Are you struggling to keep up with all the email you receive? Is email totally broken as a productivity tool?

Two recent posts by Fred Wilson and MG Siegler about their frustration with email glut serve as a jumping off point for Martin Waxman, Gini Dietrich and Joseph Thornley to discuss the challenge of making email serve our needs.

Also noted this week: Shel Israel, co-author of Naked Conversations, has a new book, Stellar Presentations: An Entrepreneur’s Guide to Giving Great Talks, published via Amazon’s publishing program. It’s a useful book with lots of practical tips for anyone who has to pitch a business or convey a new idea to an audience.

And this was also the podcast we recorded on Gini Dietrich’s birthday. If you want to join in her birthday greetings, check out this happy birthday post from Jack Bauer, Gini’s dog. Happy birthday Gini!

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Send us an email or an audio comment to insideprcomments@gmail.com, join the Inside PR Facebook group, leave us a comment here, message us @inside_pr on Twitter, or connect with Gini DietrichJoe Thornley, and Martin Waxman on Twitter.

Our theme music was created by Damon de SzegheoRoger Dey is our announcer.

This week’s episode was produced by Kristine Simpson.

Comments

  1. Petra Opelova

    Email is a horrible time-eater. However, when I was working in an agency, people tended to use email as their PMC as it was quick and they didn’t have to explain everything to everybody more than once. Plus, nobody could make an excuse that they didn’t hear about something when it was mailed to them.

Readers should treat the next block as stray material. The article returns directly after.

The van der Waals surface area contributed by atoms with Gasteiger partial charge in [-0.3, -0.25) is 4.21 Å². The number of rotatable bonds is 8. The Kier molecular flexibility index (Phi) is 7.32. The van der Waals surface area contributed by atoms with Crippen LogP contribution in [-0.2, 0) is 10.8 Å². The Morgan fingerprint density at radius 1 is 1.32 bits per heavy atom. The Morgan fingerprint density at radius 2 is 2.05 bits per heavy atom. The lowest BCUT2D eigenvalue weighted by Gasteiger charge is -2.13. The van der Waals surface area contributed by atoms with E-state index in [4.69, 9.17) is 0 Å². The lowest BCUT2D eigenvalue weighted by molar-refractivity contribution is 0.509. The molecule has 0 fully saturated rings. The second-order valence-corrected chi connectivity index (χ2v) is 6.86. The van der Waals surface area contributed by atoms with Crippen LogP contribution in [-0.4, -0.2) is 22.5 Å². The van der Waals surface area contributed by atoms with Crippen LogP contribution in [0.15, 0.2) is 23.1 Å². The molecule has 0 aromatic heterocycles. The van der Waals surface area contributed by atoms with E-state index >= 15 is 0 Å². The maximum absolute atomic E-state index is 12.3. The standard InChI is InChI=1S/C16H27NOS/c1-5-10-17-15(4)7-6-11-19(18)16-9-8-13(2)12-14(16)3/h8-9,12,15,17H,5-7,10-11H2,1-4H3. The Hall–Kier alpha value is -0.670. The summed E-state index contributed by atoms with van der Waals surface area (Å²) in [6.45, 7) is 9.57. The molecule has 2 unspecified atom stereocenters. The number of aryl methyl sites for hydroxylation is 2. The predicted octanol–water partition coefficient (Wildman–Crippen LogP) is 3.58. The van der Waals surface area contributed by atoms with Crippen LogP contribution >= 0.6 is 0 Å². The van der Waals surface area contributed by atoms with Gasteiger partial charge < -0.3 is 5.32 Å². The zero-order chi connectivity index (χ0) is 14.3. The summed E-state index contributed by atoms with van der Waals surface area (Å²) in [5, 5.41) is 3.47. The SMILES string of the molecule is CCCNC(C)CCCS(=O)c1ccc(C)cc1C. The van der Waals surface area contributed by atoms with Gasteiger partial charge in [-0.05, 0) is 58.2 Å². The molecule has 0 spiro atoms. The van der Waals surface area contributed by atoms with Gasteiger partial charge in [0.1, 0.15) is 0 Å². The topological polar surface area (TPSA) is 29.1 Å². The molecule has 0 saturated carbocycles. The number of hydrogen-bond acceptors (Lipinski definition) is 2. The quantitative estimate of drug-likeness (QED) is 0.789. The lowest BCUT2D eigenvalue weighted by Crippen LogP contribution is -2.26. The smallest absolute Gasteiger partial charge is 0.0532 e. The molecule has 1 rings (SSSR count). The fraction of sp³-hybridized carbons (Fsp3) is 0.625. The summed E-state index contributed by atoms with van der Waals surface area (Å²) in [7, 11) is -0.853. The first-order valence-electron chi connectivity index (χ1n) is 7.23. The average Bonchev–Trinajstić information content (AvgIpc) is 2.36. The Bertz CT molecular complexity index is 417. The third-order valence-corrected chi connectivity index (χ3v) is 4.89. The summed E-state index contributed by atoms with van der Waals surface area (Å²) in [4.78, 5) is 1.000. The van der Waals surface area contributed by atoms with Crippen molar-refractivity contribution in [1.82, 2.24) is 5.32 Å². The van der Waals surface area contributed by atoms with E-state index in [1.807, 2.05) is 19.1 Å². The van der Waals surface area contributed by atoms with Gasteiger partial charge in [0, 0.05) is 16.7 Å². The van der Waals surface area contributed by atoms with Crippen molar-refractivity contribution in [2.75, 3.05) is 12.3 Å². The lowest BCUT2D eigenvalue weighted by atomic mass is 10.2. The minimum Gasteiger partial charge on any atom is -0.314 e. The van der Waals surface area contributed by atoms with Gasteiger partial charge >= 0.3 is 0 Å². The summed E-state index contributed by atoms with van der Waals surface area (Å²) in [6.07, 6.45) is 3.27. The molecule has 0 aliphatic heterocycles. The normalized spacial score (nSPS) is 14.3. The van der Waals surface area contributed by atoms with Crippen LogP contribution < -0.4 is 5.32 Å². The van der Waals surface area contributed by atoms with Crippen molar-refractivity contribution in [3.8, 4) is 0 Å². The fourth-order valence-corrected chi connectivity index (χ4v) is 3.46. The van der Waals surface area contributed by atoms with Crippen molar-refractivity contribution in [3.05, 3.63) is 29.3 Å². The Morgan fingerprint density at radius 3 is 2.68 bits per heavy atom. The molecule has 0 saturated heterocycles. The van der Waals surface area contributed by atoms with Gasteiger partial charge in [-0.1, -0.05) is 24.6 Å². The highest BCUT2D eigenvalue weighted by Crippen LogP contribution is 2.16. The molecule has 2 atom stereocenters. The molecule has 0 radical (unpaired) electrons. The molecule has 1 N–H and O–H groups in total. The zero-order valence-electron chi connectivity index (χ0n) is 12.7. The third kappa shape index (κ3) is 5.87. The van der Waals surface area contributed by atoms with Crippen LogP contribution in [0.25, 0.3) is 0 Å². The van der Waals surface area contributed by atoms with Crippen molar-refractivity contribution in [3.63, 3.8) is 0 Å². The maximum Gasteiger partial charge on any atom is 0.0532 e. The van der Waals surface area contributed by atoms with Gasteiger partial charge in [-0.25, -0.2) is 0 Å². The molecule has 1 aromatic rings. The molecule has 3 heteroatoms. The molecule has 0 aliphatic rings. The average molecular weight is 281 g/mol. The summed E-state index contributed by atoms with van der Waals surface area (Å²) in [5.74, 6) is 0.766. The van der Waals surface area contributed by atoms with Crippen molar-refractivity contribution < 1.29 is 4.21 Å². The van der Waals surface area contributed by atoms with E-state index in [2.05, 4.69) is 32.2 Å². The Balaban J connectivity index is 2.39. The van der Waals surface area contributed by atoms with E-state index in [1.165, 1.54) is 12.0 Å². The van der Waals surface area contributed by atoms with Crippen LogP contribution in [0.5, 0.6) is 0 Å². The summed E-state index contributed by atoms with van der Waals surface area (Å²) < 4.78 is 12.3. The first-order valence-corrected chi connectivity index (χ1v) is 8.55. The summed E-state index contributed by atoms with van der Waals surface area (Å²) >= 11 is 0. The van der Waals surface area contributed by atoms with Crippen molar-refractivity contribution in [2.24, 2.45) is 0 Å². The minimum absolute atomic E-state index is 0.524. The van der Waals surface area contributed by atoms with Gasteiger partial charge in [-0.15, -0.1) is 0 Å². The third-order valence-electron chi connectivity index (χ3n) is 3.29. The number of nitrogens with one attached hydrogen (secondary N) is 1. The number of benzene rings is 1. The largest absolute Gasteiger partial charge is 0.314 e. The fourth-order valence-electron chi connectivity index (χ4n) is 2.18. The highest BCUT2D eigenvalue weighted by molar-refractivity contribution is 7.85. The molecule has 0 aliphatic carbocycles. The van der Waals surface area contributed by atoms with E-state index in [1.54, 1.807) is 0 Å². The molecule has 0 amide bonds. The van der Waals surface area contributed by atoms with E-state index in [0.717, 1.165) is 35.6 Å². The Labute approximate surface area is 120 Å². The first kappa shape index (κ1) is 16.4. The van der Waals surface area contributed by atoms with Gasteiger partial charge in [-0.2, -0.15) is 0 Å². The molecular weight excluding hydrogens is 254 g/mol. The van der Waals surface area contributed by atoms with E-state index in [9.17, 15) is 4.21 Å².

When I don’t have much time I prefer people sending me emails rather than calling me. You don’t spend much time chitchatting and have the luxury of getting back to it when you have more time.

    The black hole of email is not an isolated case. Facebook, as I have recently discovered, has an inbox black hole of its own.

  2. LOL! Thanks Petra!

    I agree with you…and the Facebook email is an entirely different discussion. Because it’s on a different platform, you have to be diligent about transferring the needs to your own email platform. Oy.

  3. It’s not really email that is the problem it is how people use it. For many, it becomes a means of deflecting responsibility and personal contact.

    At the same time, it was adopted much faster than we were able to develop processes and rules for how to use it.

    I think what Gini is doing with her team is great and it’s what I would recommend to every workplace – proactively discuss how you should communicate and how email fits into that. Take the time to discuss how you can use subject lines to save time and cut through the clutter in the inbox. Discuss when the “important” label should and shouldn’t be used.

    But I’d like to conclude by saying that people need to forgive themselves and not let their inbox rule their lives because it’s a problem that isn’t going to go away anytime soon!

  4. thornley Author

    Danny, You go to the heart of the matter when you focus on people and like how Gini discusses with her team how they will use email. As I read your comment I realized that the use of email is a product of the culture of an organization. And we can shape it – with patience and consistency.

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